The next day, we were up bright and early to check out the Grand Palace, Emerald Buddha, and some other temples as time allowed. My first piece of advice before you go to Bangkok? Study the Sky Metro.Seriously, we spent a good chunk of time getting a little turned around b/c hey…it’s reasonable to think we could get lost. Also, because EVERYONE will try to rip you off. As friendly and nice as Thai people are considered to be, we stuck out as tourists (b/c we’re white and carrying a camera) and many a Tuk-Tuk driver saw us as an easy target. I can’t even begin to tell you how many times people tried to rip us off by telling us bold-faced lies. Such as “Oh, the temples are closed today” when a quick Google search will tell you the exact dates the temples are closed for the calendar year. In fact, “the Grand Palace is closed” is a hugely lucrative scam in Bangkok. There are several articles and blogs on the subject to warn tourists. So, let me verify for you that it is indeed a scam, and you just need to politely say “No thank you” as many times as it takes while walking away. Forget taxis because they will scam you too. And they have to sit in the city’s un-rivaled traffic jams. Charge your phone, keep Google maps handy, and learn the skytrain system. Oh, and wear some comfortable shoes. But make sure they are slip-on because you will be taking them off a TON if you plan on visiting any temples. Which brings us back to….our long walk through old town to get to the temples. We hopped off the last station and had resolved to walk the rest of the way. We were rudely ridiculed by a tuk-tuk driver after we politely turned down his offer for a ride and told him we’d be walking instead. It was a pleasant (albeit humid) 45 minute walk that was pretty easy for us. And it was awesome to see older parts of the city. It was charming in my opinion. A completely different feel than the high-rise districts. We arrived at the Grand Palace and OMG THE CROWDS. Thousands upon thousands of people were out and about. All of them to see the splendor of the many temples and monuments. The entrance fee was 500 baht per person, which gets you into the Grand Palace, Emerald Buddha and all of the grounds. There is also a pretty strict dress code. If you aren’t covered up enough, then you can rent clothes by the front gate to wear. If you don’t want to resort to that, then just prepare for your trip by studying up on the rules, restrictions and dress code. This is a really good article on the topic. Just look at the amount of detail. Can you imagine the man-hours put into this? Crazy. Below is Thailand’s most sacred temple – the Emerald Buddha. No pictures and no shoes are allowed inside, and conservative dress code is a must.Before you enter, a quick history lesson about the Lotus flower. It’s very important in Buddhist culture as it is one of the Eight Auspicious Symbols of Buddhism. Here you dip the lotus flower in water and “cleanse” yourself of any impurities before you entering the temple. (LOL, look at my sly face “I’m gonna watch this person next to me first and do what they do…”)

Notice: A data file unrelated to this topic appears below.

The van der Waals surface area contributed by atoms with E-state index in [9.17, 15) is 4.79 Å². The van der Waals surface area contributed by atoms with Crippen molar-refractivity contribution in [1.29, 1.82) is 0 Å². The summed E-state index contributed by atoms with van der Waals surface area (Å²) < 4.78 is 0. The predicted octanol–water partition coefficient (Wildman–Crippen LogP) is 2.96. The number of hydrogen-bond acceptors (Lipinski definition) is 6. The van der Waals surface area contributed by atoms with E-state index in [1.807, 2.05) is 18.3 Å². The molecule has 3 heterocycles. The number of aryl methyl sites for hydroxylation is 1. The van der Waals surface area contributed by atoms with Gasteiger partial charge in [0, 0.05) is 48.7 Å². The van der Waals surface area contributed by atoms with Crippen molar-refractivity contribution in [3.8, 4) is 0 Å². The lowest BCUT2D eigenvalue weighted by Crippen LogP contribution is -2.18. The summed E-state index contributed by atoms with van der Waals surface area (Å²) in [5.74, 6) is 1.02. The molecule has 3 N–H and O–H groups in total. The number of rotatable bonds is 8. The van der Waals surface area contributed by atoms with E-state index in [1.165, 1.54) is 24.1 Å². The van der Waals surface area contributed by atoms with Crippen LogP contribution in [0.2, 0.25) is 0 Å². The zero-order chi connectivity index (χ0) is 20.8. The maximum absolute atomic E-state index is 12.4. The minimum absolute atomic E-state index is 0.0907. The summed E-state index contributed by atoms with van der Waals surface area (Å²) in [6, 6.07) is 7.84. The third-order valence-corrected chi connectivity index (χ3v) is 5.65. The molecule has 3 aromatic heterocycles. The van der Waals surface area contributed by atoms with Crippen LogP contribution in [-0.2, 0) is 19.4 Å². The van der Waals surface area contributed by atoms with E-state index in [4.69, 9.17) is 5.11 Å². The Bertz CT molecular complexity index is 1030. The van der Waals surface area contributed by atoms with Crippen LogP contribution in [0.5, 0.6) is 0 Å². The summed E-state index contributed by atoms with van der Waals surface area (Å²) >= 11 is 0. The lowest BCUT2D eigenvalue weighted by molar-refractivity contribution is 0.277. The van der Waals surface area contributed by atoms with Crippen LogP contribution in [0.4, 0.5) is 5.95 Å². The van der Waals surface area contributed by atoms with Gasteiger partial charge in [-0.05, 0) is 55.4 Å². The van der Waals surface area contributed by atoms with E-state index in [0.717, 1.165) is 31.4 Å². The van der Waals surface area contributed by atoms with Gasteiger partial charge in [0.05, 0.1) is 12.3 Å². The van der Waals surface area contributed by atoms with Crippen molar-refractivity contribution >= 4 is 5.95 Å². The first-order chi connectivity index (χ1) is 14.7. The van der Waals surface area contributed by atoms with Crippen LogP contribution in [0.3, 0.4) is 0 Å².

Again, no photos are allowed inside the Temple of the Emerald Buddha. It is Thailand’s most sacred Buddha, carved entirely out of…you guessed it! Emerald Buddha sits atop a mountain of smaller Buddhas, trinkets, and other things. Quick pointers: Sit cross legged on top of your feet and make sure they’re not pointed at Buddha. Feet are considered the lowest, dirtiest part of the body in Asian culture and pointing them towards someone else is considered a sign of disrespect. Do not turn your back on Buddha. It’s also considered disrespectful. One thing we always try to do is respect other cultures. I’m not Buddhist, but I respect their beliefs and want to honor their traditions. If I wish for others to respect my spiritual beliefs, then I must do the same. Fun fact: The Ramayana Mural is the longest hand painting in the world. Feel free to pose for pictures with palace guards, but don’t expect them to be amused. After we wrapped up with the Grand Palace & Emerald Buddha, which took about 2 hours, we crossed the street around the back of palace grounds and went to Wat Pho, home of the Reclining Buddha. Turns out, this temple was cheaper (the entrance fee was only 100 baht per person), far less crowded, and had cooler things to see. Buddha’s feet include all 108 auspicious characters by which Buddha can be identified. As you walk through this side, there is a constant clanging sound echoing from the other side of Buddha. It would be these 108 bronze pots that people are dropping coins into for good fortune. Surrounding the central Ubusot (temple) there are four smaller Viharas. One for each representation of the four states of mind all Buddhist monks strive to acheive (love, compassion, sympathetic gladness, and equanimity). Here you can pray, pay respect to Buddha or just soak it all in. King Rama statues. Look how tiny Kara is! Note the bag hanging from my wrist. It has clothes. Wat Pho’s dress code is a little less strict, so I brought a change of shorts because I had already sweated off 5 lbs that morning wearing long pants. Also note the slip-on shoes. Again they gotta come off before I cross that threshold. So they are a wise choice for temple hopping in Bangkok. A hot day of touristing had us completely knackered. So much in fact that we were grateful for Caleb’s friend for loading us all up in his air-conditioned van and giving us a ride to a mall close to our hotel so that we could chow down on some good, cheap Thai food. Apparently a lot of locals go to the malls to eat authentic and affordable Thai food, so there’s a tip for you. Find the nearest mall. I think most of us fell asleep on the way there….oops. Walking around outside the malls and we found a Ronald McDonald giving a customary Thai greeting! Ha!